Thursday, July 10, 2008

"Comic Book Babylon"

Ohhhhhh, I'm going to get so killed for posting this, but it's a slow day so what the hell?

One of the many forms my Goodbye To Comics memoir took was a fictional book a la "Primary Colors" called "Comic Book Babylon." It wasn't an adaptation of "GTC" but rather a novel/graphic novel set in the comic book industry with tons of intrigue. I was steered in this direction as an alternative to "GTC" because I could write something very raw but not have it be about real people. I was told to make it like "The Devil Wears Prada," except no Prada.

That said, I've edited out some things from this proposal. Also, the character of Darius Roy, while bit of a pompous individual, does not sexually harass Mary Ann (I've cut the characters involved with that and that part of the storyline out of this posted outline). And of course, all similarities to persons living or dead are coincidental, yadda.

Also, please keep in mind that this outline was "shaped" by persons who were not necessarily me. So it's got that "Hollywoody" veneer. Also, it wasn't a publisher that worked with me on this, but more like "agenty" types.

Without further ado, here's...

Comic Book Babylon

"What Happens In San Diego, Stays In San Diego"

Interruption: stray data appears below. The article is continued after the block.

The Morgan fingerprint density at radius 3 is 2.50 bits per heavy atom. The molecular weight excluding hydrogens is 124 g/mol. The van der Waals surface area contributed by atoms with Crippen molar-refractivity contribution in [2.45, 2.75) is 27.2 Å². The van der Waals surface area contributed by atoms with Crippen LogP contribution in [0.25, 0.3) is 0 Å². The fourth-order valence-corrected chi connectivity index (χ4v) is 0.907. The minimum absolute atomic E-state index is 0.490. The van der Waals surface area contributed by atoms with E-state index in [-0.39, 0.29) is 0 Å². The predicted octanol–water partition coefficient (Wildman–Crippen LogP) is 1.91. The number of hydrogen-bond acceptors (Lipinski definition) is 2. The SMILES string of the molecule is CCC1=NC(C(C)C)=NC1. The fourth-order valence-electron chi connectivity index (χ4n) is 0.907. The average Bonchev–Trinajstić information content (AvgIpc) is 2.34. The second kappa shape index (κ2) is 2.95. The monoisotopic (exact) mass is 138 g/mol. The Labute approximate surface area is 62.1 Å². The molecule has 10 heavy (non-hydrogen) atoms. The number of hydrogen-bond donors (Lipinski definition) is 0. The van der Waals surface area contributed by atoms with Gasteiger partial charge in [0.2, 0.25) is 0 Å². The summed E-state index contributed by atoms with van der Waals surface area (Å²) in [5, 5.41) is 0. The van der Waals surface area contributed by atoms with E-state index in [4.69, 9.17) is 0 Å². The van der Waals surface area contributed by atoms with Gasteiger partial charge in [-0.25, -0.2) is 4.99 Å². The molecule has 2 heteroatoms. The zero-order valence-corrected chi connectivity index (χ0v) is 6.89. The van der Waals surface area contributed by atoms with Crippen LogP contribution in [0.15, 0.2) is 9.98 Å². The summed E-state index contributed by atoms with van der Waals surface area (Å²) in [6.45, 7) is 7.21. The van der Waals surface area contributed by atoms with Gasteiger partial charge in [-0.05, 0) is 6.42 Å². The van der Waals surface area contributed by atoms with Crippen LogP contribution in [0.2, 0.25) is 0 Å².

HIGH CONCEPT: "The Devil Wears Prada" set in the comic book industry

An expose of the politics and intrigues behind the legendary publisher "Venture Comics" -- as seen through the eyes of Mary Ann Samson, assistant to Venture's editor-in-chief Darius Roy.

How what we think we want most may turn out not to be the best thing for us.

"Comic Book Babylon" works on two levels. One, as a scandalous "Behind the Music" type tale of the darker side of the comic book industry that both fans and the larger market will enjoy. And two, as a "David and Goliath" tale of a young woman fighting office politics and ultimately sexism in pursuit of her dreams.


MARY ANN SAMSON: Mary Ann is a perky, naive go-getter fresh out of college who gets her first big break working for Venture Comics's new Editor-In-Chief Darius Roy. A lifelong comic book fan, working for Venture is like a dream come true. But her Pollyanna attitude is severely tested by Darius's Machiavellian handling of the company and the increasingly sexist storylines of its comics.

DARIUS ROY: Darius Roy is an egotistic, Donald Trump like personality whose only concern is the bottom line. Taking over the reigns of Venture from old-school company president Werner Garrison, Darius's main goal is to shift the company from kid-friendly capes-and-tights fare to grim and sensationalistic "adult" storytelling.

WERNER GARRISON: Werner is an old-school comic book fan who gives the reins to the Venture Comics empire to firebrand Darius Roy in a last-ditch effort to save his company and generate new revenue. He is caught in a crisis of conscience when he realizes that while Venture's comics under Darius do indeed sell better, they are morally questionable.



Mary Ann Samson has dreamt of working in the comic book industry ever since she was a little kid. So when she gets a job fresh out of college as assistant to new Venture Comics Editor-In-Chief Darius Roy, she feels she is on the road to fulfilling her dreams.